best dog ear cleaners

The 5 Best Dog Ear Cleaners in 2018: OTC & Natural Remedies

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Dog ear infections can obviously make your pet miserable, but they can also be very frustrating for owners, who must often try one treatment after another while attempting to remedy the problem. 

There are a variety of questionable dog ear cleaning solutions on the market, which are only good for separating you from your money – they’ll have very little impact on a dog ear infection.

But fortunately, there are a few over-the-counter dog ear cleaners – five, specifically – that have proven very effective for treating and preventing a variety of different ear-related problems.

Below, we’ll discuss and review 5 of the best dog ear cleaners, explain a little bit about your dog’s ears and talk about the types of organisms that cause problems.

We’ll even explain a few natural dog ear cleaners and discuss ways to keep your dog’s ears clean and prevent infections in the first place.  

What Causes Dog Ear Infections?

Dogs ear infections can occur for a variety of reasons, including those discussed below:

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    Bacteria – Bacteria are the most common culprit behind dog ear infections. Some of the most common strains responsible for ear infections include Proteus mirabilis, Escherichia coli and Pseudomonas aeruginosa.
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    FungiMalassezia pachydermatis is a ubiquitous yeast, which is commonly present in the ears of healthy dogs. However, if the conditions in your dog’s ears change, these yeasts can exhibit explosive population growth, which can irritate and inflame your dog’s ears. Note that although it is rare, Malassezia pachydermatis is occasionally responsible for serious illnesses in humans.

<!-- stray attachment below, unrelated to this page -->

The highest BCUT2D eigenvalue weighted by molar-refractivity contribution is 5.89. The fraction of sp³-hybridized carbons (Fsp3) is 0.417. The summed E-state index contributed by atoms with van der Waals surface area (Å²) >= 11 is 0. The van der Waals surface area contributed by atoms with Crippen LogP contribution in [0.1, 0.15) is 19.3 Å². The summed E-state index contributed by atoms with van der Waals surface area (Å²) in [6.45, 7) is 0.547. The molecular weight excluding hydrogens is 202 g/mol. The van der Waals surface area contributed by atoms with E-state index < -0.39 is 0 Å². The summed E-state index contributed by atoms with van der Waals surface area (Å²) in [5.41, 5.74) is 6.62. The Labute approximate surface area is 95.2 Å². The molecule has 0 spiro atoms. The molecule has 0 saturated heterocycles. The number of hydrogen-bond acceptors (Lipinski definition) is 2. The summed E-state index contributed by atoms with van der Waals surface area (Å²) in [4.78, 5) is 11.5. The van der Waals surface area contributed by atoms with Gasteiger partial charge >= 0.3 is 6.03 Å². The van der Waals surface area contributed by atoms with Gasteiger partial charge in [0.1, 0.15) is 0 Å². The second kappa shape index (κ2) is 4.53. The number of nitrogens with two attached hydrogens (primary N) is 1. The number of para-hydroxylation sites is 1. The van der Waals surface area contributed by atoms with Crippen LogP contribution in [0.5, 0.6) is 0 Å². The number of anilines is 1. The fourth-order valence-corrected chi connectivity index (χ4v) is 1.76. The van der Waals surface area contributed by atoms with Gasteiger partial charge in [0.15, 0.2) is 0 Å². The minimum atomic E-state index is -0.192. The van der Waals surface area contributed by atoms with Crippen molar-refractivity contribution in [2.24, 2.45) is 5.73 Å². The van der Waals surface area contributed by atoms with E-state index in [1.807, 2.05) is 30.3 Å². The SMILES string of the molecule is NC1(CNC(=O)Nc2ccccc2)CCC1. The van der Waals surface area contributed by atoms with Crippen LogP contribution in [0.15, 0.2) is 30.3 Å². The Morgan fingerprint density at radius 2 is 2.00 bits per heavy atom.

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    Mites – Dog ear mites, known to biologists as Otodectes cynotis, are tiny eight-legged arachnids that can infect dog ears and cause extreme irritation. They are normally most common in puppies, who lack the robust immune systems that adult dogs possess. However, they can and occasionally do cause problems for older dogs too.

Note that the term “infection” implies a biological problem, and the term is usually applied to bacterial, viral or fungal invaders (mites infest, rather than infect, but this is a subtle distinction that doesn’t matter for our purposes here). Veterinarians usually sidestep this issue by referring to these types of problems as otitis externa, which means outer (outside the eardrum) ear inflammation.

However, while bacteria and fungi are the primary problems associated with most cases of dog ear infections, these organisms may only colonize your dog’s ear in response to a trauma of some sort.

The following two causes are examples of this type of trauma:

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    Injury – The damage caused by ear injuries often leads to broken or bruised skin, and it can even lead to a ruptured eardrum. Any such trauma can – and often does – leave the ear vulnerable to pathogenic bacteria or fungi.
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    Foreign Bodies – If your dog gets something wedged down in his ear canal, it can lead to an infection. Foreign body obstructions often occur in dogs who live with small children (who may deliberately, if not maliciously) put something into the dog’s ear, but they can also occur when owners clean their dog’s ears inappropriately. Insects can also cause ear obstructions if they enter the ear canal and find themselves unable to escape.
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What Are Some Common Dog Ear Infection Symptoms?

Dog ear infections can cause a number of different symptoms in dogs, ranging from the intuitive to the bizarre. Some of the most common signs and symptoms of dog ear infections include:

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    Pawing at one or both ears
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    Rubbing side of head on the ground
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    Flapping the ears
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    Ear redness
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    Bad ear odor
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    Ear discharge
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    Head shaking
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    Head tilting
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    Head swinging
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    Facial paralysis
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    Excessive blinking
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    Difficulty opening the mouth
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    Difficulty chewing or eating
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    Whole-body leaning